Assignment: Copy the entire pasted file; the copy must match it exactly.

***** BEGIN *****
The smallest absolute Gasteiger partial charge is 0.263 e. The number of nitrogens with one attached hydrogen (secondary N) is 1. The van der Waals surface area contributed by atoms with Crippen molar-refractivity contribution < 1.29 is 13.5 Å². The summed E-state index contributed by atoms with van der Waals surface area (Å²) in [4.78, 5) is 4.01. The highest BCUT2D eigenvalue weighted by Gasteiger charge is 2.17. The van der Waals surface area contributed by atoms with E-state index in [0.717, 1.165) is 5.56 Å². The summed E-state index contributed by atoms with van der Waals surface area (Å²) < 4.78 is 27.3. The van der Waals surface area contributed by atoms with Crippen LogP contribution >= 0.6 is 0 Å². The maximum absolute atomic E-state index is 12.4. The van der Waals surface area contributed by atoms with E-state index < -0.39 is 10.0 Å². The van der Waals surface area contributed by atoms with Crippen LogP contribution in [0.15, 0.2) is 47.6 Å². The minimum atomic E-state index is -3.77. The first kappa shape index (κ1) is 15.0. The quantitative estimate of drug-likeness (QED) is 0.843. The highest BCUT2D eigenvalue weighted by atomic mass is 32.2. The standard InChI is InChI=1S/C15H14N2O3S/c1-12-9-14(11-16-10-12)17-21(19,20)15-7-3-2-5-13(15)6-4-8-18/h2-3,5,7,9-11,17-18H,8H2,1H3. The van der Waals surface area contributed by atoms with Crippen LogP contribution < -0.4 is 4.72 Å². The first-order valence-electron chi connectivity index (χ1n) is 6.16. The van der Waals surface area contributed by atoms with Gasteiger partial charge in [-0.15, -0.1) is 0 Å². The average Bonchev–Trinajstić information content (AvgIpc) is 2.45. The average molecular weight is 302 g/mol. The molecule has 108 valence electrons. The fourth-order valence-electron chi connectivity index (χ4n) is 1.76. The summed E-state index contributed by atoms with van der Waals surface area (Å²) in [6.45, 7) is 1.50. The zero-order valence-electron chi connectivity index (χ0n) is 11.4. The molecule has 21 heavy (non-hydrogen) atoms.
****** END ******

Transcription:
The smallest absolute Gasteiger partial charge is 0.263 e. The number of nitrogens with one attached hydrogen (secondary N) is 1. The van der Waals surface area contributed by atoms with Crippen molar-refractivity contribution < 1.29 is 13.5 Å². The summed E-state index contributed by atoms with van der Waals surface area (Å²) in [4.78, 5) is 4.01. The highest BCUT2D eigenvalue weighted by Gasteiger charge is 2.17. The van der Waals surface area contributed by atoms with E-state index in [0.717, 1.165) is 5.56 Å². The summed E-state index contributed by atoms with van der Waals surface area (Å²) < 4.78 is 27.3. The van der Waals surface area contributed by atoms with Crippen LogP contribution >= 0.6 is 0 Å². The maximum absolute atomic E-state index is 12.4. The van der Waals surface area contributed by atoms with E-state index < -0.39 is 10.0 Å². The van der Waals surface area contributed by atoms with Crippen LogP contribution in [0.15, 0.2) is 47.6 Å². The minimum atomic E-state index is -3.77. The first kappa shape index (κ1) is 15.0. The quantitative estimate of drug-likeness (QED) is 0.843. The highest BCUT2D eigenvalue weighted by atomic mass is 32.2. The standard InChI is InChI=1S/C15H14N2O3S/c1-12-9-14(11-16-10-12)17-21(19,20)15-7-3-2-5-13(15)6-4-8-18/h2-3,5,7,9-11,17-18H,8H2,1H3. The van der Waals surface area contributed by atoms with Crippen LogP contribution < -0.4 is 4.72 Å². The first-order valence-electron chi connectivity index (χ1n) is 6.16. The van der Waals surface area contributed by atoms with Gasteiger partial charge in [-0.15, -0.1) is 0 Å². The average Bonchev–Trinajstić information content (AvgIpc) is 2.45. The average molecular weight is 302 g/mol. The molecule has 108 valence electrons. The fourth-order valence-electron chi connectivity index (χ4n) is 1.76. The summed E-state index contributed by atoms with van der Waals surface area (Å²) in [6.45, 7) is 1.50. The zero-order valence-electron chi connectivity index (χ0n) is 11.4. The molecule has 21 heavy (non-hydrogen) atoms.